As the capital of Cambodia, Phnom Penh offers a glimpse into the Khmer lifestyle, a wide range of activities, a good night life and the reminders of the horrors that the genocide left almost 50 years ago.
The statue of Sandech Chuon Nath is located in Independence Park, about 250 metres from the famous monument, and close to attractions like the Royal Palace, and the Silver Pagoda. Samdech Chuon Nath was one of the most important figures in the history of the country, a Theravada Buddhist monk who devoted much of his efforts to the conservation of the Khmer language, its culture, and traditions. His contributions to the Cambodian people can be seen in his work for the Khmer language dictionary, and the Cambodian National Anthem. Besides being the promoter of national culture in the 19th and 20th centuries, he was a poet, writer, and teacher of the teachings of Buddha. They say that he was one of the most significant figures in keeping Cambodian culture alive during the years of the French colony.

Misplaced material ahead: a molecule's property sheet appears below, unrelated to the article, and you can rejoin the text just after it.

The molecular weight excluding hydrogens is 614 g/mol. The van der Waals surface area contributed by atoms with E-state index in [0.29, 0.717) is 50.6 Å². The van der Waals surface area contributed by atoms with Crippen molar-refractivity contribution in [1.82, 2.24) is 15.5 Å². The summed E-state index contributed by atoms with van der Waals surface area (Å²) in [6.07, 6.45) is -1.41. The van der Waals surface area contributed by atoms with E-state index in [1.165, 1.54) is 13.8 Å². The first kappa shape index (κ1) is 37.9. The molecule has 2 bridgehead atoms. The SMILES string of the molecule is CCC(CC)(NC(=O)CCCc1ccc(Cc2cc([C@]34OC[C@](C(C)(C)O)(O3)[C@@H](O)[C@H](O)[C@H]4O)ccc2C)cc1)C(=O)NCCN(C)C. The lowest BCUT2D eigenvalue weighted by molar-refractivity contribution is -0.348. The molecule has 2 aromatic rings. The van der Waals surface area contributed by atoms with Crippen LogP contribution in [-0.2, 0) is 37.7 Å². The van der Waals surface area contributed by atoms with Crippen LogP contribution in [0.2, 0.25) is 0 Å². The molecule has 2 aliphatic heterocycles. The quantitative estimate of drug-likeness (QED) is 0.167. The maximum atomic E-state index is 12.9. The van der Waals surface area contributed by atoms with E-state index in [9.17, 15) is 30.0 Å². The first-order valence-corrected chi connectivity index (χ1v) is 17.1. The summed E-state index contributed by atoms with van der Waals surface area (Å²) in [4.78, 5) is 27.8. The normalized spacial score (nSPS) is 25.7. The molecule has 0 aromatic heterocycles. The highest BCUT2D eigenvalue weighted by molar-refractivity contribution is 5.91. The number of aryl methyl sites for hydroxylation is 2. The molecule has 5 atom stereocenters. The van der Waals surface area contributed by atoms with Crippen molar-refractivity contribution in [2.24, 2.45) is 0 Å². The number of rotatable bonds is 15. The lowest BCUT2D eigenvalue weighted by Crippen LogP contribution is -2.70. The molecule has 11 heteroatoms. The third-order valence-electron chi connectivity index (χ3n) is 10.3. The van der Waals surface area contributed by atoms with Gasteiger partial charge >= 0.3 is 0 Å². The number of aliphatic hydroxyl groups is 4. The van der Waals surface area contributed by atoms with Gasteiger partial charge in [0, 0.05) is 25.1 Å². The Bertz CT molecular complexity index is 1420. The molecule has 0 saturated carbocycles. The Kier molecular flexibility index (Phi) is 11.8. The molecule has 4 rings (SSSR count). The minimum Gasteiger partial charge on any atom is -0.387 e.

One of the best-known bus companies operating in the Kingdom of Cambodia is Paramount Angkor Express CO., LTD. It provides domestic services as well as international routes to Vietnam or Laos. It is located very close to [poi = 622151] Wat Phnom [/ poi].
Branches in Cambodia: Phnom Penh, Siem Reap, Sihanoukville, Battambang, Poipet, Bavel, Pailim, Liem, Koh Kong, Kampot, Sompeulm, Anlong Veng, Prey Veng,